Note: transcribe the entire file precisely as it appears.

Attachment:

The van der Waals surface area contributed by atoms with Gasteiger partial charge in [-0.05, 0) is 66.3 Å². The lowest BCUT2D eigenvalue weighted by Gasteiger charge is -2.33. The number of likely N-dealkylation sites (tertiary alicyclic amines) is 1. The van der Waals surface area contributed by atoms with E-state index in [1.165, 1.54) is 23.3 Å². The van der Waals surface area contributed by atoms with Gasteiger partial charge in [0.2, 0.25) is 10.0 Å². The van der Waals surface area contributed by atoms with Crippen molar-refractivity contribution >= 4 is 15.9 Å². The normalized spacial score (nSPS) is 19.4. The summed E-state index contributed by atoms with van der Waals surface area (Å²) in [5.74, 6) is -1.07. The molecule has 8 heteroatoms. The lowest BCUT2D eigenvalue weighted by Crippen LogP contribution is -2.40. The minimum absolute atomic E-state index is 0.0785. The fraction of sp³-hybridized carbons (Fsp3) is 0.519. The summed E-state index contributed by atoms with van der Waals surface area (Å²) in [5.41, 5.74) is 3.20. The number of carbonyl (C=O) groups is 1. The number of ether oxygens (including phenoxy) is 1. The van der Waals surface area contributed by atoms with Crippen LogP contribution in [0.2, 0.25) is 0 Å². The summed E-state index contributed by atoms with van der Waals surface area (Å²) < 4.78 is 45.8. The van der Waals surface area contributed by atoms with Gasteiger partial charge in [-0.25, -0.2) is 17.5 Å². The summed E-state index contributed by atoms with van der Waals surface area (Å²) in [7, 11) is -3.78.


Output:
The van der Waals surface area contributed by atoms with Gasteiger partial charge in [-0.05, 0) is 66.3 Å². The lowest BCUT2D eigenvalue weighted by Gasteiger charge is -2.33. The number of likely N-dealkylation sites (tertiary alicyclic amines) is 1. The van der Waals surface area contributed by atoms with E-state index in [1.165, 1.54) is 23.3 Å². The van der Waals surface area contributed by atoms with Gasteiger partial charge in [0.2, 0.25) is 10.0 Å². The van der Waals surface area contributed by atoms with Crippen molar-refractivity contribution >= 4 is 15.9 Å². The normalized spacial score (nSPS) is 19.4. The summed E-state index contributed by atoms with van der Waals surface area (Å²) in [5.74, 6) is -1.07. The molecule has 8 heteroatoms. The lowest BCUT2D eigenvalue weighted by Crippen LogP contribution is -2.40. The minimum absolute atomic E-state index is 0.0785. The fraction of sp³-hybridized carbons (Fsp3) is 0.519. The summed E-state index contributed by atoms with van der Waals surface area (Å²) in [5.41, 5.74) is 3.20. The number of carbonyl (C=O) groups is 1. The number of ether oxygens (including phenoxy) is 1. The van der Waals surface area contributed by atoms with Crippen LogP contribution in [0.2, 0.25) is 0 Å². The summed E-state index contributed by atoms with van der Waals surface area (Å²) < 4.78 is 45.8. The van der Waals surface area contributed by atoms with Gasteiger partial charge in [-0.25, -0.2) is 17.5 Å². The summed E-state index contributed by atoms with van der Waals surface area (Å²) in [7, 11) is -3.78.